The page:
Kim Siegelson says there are evenings she enjoys nothing more than sitting in her backyard watching the “Peep Show” starring Lana, Ava, Rita, Bette, Hedy and Mae.
No, the “Peep Show” isn’t the new video from the Pussycat Dolls – it’s the family’s chicken coop. And, Lana, Ava and the rest of “the girls” as they Siegelsons call them, are the family’s six pet hens.
Kim, an award-winning children’s book author, and her husband Hank, a physician, live in the upscale Druid Hills suburb of Atlanta, Ga., and they are hardly alone in their chicken enthusiasm. An Atlanta backyard chicken-farming group boasts more than 700 members, many of whom, like the Siegelsons, are raising chickens strictly as pets. (In nearby Decatur, a recent home and garden tour showcased some of the city’s spiffiest chicken coops.)
Kim says her chickens – all female hens – are the most interesting pets she’s ever had.
“Chickens are flock animals, so they are very social,” Kim explains. “But they all have individual personalities. So they’re very humorous to watch. You can determine their own little social order, their pecking order, by observing them and their little squabbles.”
And, in Kim’s eyes, the hens are as lovely as the 1940s starlets whose names they share. “They have so many pretty feathers and colors. Some are black and white, some are red and yellow, some mossy green. They are like an extension of my garden, They’re ornamental,” Kim says. “But they’re fun, too.”
The Siegelsons and the rest of Atlanta’s hen enthusiasts are not alone. A growing number of city and suburb dwellers are choosing to raise chickens as pets. San Francisco, Los Angeles, Portland, Ore., Chicago, Seattle and New York are other big cities that allow residential hens. (Male roosters are banned because of their notorious early morning cockle-doodle-doo.)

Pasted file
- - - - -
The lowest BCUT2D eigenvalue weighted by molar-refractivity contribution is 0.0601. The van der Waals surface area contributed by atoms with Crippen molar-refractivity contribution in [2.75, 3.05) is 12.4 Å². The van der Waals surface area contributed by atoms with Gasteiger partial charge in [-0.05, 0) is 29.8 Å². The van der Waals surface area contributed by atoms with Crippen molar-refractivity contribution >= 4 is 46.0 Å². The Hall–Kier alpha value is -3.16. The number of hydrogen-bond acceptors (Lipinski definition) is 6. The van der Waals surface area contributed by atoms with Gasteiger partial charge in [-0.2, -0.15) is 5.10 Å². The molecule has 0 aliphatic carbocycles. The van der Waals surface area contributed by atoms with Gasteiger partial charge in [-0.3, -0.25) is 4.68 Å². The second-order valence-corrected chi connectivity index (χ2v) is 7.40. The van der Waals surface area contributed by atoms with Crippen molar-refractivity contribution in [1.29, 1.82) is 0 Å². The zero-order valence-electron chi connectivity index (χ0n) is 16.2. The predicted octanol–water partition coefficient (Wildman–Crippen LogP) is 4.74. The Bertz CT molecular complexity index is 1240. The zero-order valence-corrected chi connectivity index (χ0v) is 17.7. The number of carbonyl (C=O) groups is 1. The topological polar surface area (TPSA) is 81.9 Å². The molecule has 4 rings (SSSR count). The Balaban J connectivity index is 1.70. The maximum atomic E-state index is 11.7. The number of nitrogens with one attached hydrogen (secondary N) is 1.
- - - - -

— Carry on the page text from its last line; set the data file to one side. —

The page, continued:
An Internet search turns up a surprising number of web sites, blogs, and even multiple Facebook groups dedicated to the urban chicken farming movement.
Rob Ludlow, the administrator of BackyardChickens.com, a site with 40,000 members, says he’s not surprised that urban chicken farming is gaining popularity. “Chickens are a multi-purpose pet,” says Ludlow, also coauthor of Raising Chickens For Dummies ($19.99, For Dummies press). “They eat weeds and bugs, and they produce rich fertilizer. And they lay eggs, organic eggs that aren’t from the cramped, cruel conditions of a factory farms.” (The site offers a popular ‘My Pet Makes Me Breakfast’ bumper sticker).
“You can’t get much more back-to-nature than that,” says Ludlow, whose family keeps five hens in the backyard of their house just outside of San Francisco. Daughters Alana, 6, and April 3, are growing up around the birds. “They’ve named them all and they each have favorites,” says Ludlow. “Chickens make a nice family pet.”
Back in Atlanta, Kim agrees. Although her teenage sons Aron, 18, and Zach, 16, first scoffed at Mom for bringing home chickens, the boys now enjoy the novelty of having an unusual suburban pet. “Everyone loves the girls now,” Kim says. “Even our neighbors think they’re neat.”
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